At a time when the legalisation of cannabis is hotly debated, a book that critically explores the history of cannabis is welcome. James Mills opens with the British encounter with cannabis in the early 19th century, focusing on the first systematic investigation of the drug by W. B.
O'Shaughnessy in late-1830s Calcutta, whose praise for cannabis as a pain-killer and "anti-convulsive" alerted the West to its medical possibilities. If, as Mills suspects, O'Shaughnessy used cannabis as a rather sensational way of furthering his career, he was certainly not the last person to do so.
The colonial government, however, was less interested in the medicinal value of cannabis than in the ways in which the market for ganja could be taxed. Mills quotes at length from contemporary reports on the cultivation of hemp and the manner in which forms of the drug were prepared. But his evidence for a "booming cannabis economy" (and hence the colonial incentive to protect the trade from smugglers and abolitionists) is sketchy. More strikingly, Mills shows how, on the basis of scant evidence and a great deal of cultural stereotyping, British doctors in India identified cannabis with insanity, claiming that a large proportion of asylum inmates were cannabis users and that their mental state was directly related to its use.
From mid-century, cannabis enjoyed a certain vogue in British medicine, being used to relieve labour pains, combat tetanus and even, ironically, to treat insanity. But opposition to cannabis was growing. Not only were doubts expressed about its efficacy and hallucinogenic side-effects; it was also caught up in the crossfire of the late 19th-century anti-opium debates, one MP claiming that "deadly bhang" was "the most horrible intoxicant the world has yet produced". In 1893 the British government agreed to an official inquiry, but the Indian Hemp Drugs Commission denied any clear connection between moderate or even habitual use of cannabis and mental illness, quelling criticism for more than two decades.
The real turning point came in the interwar years. In 1924, at a League of Nations conference on opium, the Egyptian delegate startled the British by calling for the suppression of the international trade in cannabis as a "scourge which reduces man to the level of the brute and deprives him of health and reason". Anxious to placate opinion, the British began for the first time to contemplate measures to restrict the hemp drugs trade.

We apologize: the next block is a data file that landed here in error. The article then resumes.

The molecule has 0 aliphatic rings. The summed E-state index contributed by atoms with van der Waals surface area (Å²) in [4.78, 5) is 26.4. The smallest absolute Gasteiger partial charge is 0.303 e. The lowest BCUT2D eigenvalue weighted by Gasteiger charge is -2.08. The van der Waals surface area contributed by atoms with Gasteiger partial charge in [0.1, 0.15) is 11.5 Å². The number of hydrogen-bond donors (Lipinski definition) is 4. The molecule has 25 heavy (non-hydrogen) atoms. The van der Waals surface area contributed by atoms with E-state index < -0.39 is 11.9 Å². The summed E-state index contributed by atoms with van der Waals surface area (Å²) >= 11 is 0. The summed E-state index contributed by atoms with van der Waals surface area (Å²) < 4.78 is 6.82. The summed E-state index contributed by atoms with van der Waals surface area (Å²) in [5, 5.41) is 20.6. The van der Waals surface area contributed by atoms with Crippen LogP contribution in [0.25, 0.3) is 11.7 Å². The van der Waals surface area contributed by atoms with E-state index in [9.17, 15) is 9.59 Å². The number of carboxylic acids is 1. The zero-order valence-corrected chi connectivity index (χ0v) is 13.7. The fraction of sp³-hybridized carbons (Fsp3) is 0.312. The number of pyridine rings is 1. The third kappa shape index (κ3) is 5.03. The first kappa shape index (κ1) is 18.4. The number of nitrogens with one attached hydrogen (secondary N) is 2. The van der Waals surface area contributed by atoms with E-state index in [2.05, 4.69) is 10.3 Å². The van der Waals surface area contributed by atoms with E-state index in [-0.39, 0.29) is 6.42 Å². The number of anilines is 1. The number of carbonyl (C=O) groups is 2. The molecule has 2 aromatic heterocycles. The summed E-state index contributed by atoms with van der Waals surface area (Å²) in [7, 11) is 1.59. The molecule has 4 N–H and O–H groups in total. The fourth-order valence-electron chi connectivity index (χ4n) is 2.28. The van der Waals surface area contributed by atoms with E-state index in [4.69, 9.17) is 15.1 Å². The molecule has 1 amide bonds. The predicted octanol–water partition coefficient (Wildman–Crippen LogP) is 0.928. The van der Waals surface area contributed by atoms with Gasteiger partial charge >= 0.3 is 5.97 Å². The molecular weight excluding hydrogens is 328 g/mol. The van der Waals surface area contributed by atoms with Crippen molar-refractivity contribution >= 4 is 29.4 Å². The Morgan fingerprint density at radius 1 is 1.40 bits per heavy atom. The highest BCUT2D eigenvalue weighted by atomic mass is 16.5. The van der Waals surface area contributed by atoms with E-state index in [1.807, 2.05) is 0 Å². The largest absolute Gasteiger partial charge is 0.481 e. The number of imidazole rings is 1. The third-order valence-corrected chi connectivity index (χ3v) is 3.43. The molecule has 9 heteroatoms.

Opinion was turning against cannabis in Britain, too. In 1923 two African waiters were arrested for attempting to supply what was at first alleged to be opium, but turned out to be "hashish", a substance then barely known to the police. The trial that followed sensationalised the threat posed by cannabis and, although the Home Office remained sceptical, the Pharmaceutical Society was panicked into adding the drug to its Poisons Schedule, thus making its sale subject for the first time to legal control.
Mills convincingly argues that much of what has been seen as hard evidence about cannabis is in fact far from reliable, and that the move to make cannabis illegal arose not in response to widespread use of the drug (which did not occur in Britain before the 1950s) or to a careful review of the facts, but from pressure resulting from an internal opium conference and a bungled police case. Cannabis policy has been "driven by mistakes and misunderstandings rather than by well-informed debate".
The intrinsic interest and public importance of the cannabis story makes this a significant contribution to the debate. There have been histories of cannabis before, but never has the record been as thoroughly examined. But if on those grounds the book deserves to be widely read, on others it appears less satisfactory. Why end in 1928? A book of barely 200 pages could easily have been expanded to carry the history down to the present day rather than being carried over to a second volume. The pace and direction of Cannabis Britannica is erratic: at times we wallow in pages of undigested testimony, while at others we shoot through important issues without a pause. Although India (and more fleetingly Egypt) figure centrally in this story, there is little reflection on the production and uses of "colonial knowledge" or why ideas of race intersect with images of madness. At times, too, it is unclear whether this is to be read as a history of what was said and done in certain circumstances or whether we are being presented with evidence that still, in the 21st century, deserves our careful consideration.
David Arnold is professor of South Asian history, School of Oriental and African Studies, London.
Cannabis Britannica: Empire, Trade, and Prohibition, 1800-1928
Author - James H. Mills
Publisher - Oxford University Press
Pages - 229
Price - £25.00